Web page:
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Something to add:

Ted has also suggested to target a whitepoint of 0,312 and 0,3356 for use with the i1 Pro. After creating a profile for my i1 Display, is it recommended to use this alternative white point?

D-Nice has yet another alternative, he uses a whitepoint target of x0.3095 y0.3290.

Or do I just go with the preset 0,3127 and 0,329?
I only have one AWP.... x0.309 y0.3290. It works on all 48/55/65” WRGB OLEDs regardless of brand.
 

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It varies with the calibrator and the number of color spaces/inputs/PMs you wish to have calibrated. You may want to start by finding calibrators here and contacting them for estimates:
It also depends on 3DLUT calibration or not. I highly recommend 3DLUT calibrations for LG OLEDs. I’m not talking about 1000 point patch set 3DLUT calibrations either.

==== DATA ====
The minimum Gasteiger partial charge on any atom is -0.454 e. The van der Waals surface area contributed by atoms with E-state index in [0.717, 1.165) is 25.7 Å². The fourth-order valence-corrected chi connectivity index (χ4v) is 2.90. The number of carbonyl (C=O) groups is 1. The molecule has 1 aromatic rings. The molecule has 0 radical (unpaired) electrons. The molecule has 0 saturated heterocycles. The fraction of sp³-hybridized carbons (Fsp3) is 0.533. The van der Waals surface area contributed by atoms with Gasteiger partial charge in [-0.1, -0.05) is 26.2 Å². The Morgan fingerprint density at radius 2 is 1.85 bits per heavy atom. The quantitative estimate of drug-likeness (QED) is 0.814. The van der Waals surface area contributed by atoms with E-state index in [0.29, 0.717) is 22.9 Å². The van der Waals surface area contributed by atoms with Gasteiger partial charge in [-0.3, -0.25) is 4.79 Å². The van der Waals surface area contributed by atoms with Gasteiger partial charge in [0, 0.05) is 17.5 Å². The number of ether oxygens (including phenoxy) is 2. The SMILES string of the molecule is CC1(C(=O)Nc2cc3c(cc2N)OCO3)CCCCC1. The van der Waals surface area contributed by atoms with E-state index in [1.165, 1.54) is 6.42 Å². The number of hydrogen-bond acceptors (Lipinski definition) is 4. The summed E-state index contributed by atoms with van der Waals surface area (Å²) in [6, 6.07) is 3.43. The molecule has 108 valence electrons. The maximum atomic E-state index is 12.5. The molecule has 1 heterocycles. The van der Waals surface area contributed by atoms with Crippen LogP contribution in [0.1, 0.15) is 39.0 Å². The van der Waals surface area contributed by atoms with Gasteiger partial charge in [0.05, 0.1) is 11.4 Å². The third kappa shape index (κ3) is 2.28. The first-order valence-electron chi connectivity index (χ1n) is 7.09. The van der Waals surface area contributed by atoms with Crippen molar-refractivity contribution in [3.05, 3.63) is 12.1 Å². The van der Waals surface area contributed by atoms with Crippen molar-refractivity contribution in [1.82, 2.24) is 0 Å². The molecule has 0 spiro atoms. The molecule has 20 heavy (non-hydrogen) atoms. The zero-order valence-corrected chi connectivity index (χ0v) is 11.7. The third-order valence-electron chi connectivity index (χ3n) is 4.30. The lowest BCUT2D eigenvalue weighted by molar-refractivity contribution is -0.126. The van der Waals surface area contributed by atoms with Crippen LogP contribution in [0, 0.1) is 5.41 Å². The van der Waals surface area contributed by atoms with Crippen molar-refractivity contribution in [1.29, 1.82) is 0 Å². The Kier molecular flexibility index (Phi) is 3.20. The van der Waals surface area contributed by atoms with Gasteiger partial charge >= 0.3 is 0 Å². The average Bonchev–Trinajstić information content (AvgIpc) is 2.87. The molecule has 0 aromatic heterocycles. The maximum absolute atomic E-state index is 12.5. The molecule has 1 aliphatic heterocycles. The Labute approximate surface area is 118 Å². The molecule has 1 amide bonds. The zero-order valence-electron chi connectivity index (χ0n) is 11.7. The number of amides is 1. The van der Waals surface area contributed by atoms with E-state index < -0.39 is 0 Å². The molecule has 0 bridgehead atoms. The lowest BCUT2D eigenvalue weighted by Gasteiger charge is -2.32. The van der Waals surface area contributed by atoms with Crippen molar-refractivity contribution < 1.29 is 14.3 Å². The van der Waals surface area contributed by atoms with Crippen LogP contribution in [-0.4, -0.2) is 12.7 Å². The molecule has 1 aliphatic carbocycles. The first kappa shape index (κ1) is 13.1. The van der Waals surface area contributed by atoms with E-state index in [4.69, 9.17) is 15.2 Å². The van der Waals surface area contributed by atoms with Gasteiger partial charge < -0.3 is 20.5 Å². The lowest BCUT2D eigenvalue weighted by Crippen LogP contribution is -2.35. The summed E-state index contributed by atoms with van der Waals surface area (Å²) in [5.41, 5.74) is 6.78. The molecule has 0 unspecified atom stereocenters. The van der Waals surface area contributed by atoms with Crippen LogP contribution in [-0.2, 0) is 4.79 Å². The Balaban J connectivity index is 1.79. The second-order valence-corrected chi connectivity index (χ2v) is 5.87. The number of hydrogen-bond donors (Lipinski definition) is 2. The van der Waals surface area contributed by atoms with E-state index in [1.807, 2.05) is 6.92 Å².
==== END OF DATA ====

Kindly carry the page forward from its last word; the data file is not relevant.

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It also depends on 3DLUT calibration or not. I highly recommend 3DLUT calibrations for LG OLEDs. I’m not talking about 1000 point patch set 3DLUT calibrations either.
That's a good cue:
What is a reasonable amount of points for creating the 3D LUT?
 

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is there a section where some members posted the setting for calibration?
The majority of people here in this thread are using 3D LUTs for calibration, and those can't be shared for various reasons. Try rtings.com and cnet.com. Both sites publish settings when they test a set. BTW, using someone else's calibrated settings does not mean your display is then calibrated. The accuracy of those settings depends on the state of the display they are tested and developed on, and yours could be different enough to actually make it worse, not better.